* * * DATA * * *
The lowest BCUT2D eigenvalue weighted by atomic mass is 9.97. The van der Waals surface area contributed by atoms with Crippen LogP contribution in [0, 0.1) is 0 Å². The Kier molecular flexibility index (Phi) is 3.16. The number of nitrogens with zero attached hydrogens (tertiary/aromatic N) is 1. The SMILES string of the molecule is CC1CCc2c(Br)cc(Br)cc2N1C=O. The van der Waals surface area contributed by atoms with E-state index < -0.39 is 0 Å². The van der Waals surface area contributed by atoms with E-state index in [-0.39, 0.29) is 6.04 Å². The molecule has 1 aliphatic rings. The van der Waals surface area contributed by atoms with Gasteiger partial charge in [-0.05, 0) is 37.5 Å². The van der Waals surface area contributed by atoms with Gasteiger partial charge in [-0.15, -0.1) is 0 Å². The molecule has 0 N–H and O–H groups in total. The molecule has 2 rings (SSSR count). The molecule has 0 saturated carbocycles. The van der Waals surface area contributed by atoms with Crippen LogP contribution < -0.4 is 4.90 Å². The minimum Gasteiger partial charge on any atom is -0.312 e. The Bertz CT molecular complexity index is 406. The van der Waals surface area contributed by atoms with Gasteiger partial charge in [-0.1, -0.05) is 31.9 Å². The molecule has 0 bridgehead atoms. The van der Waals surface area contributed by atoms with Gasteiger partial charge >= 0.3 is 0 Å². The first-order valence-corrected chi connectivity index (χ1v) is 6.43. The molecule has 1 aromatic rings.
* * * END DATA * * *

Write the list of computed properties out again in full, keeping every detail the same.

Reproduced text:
The lowest BCUT2D eigenvalue weighted by atomic mass is 9.97. The van der Waals surface area contributed by atoms with Crippen LogP contribution in [0, 0.1) is 0 Å². The Kier molecular flexibility index (Phi) is 3.16. The number of nitrogens with zero attached hydrogens (tertiary/aromatic N) is 1. The SMILES string of the molecule is CC1CCc2c(Br)cc(Br)cc2N1C=O. The van der Waals surface area contributed by atoms with E-state index < -0.39 is 0 Å². The van der Waals surface area contributed by atoms with E-state index in [-0.39, 0.29) is 6.04 Å². The molecule has 1 aliphatic rings. The van der Waals surface area contributed by atoms with Gasteiger partial charge in [-0.05, 0) is 37.5 Å². The van der Waals surface area contributed by atoms with Gasteiger partial charge in [-0.15, -0.1) is 0 Å². The molecule has 0 N–H and O–H groups in total. The molecule has 2 rings (SSSR count). The molecule has 0 saturated carbocycles. The van der Waals surface area contributed by atoms with Crippen LogP contribution < -0.4 is 4.90 Å². The minimum Gasteiger partial charge on any atom is -0.312 e. The Bertz CT molecular complexity index is 406. The van der Waals surface area contributed by atoms with Gasteiger partial charge in [-0.1, -0.05) is 31.9 Å². The molecule has 0 bridgehead atoms. The van der Waals surface area contributed by atoms with Gasteiger partial charge >= 0.3 is 0 Å². The first-order valence-corrected chi connectivity index (χ1v) is 6.43. The molecule has 1 aromatic rings.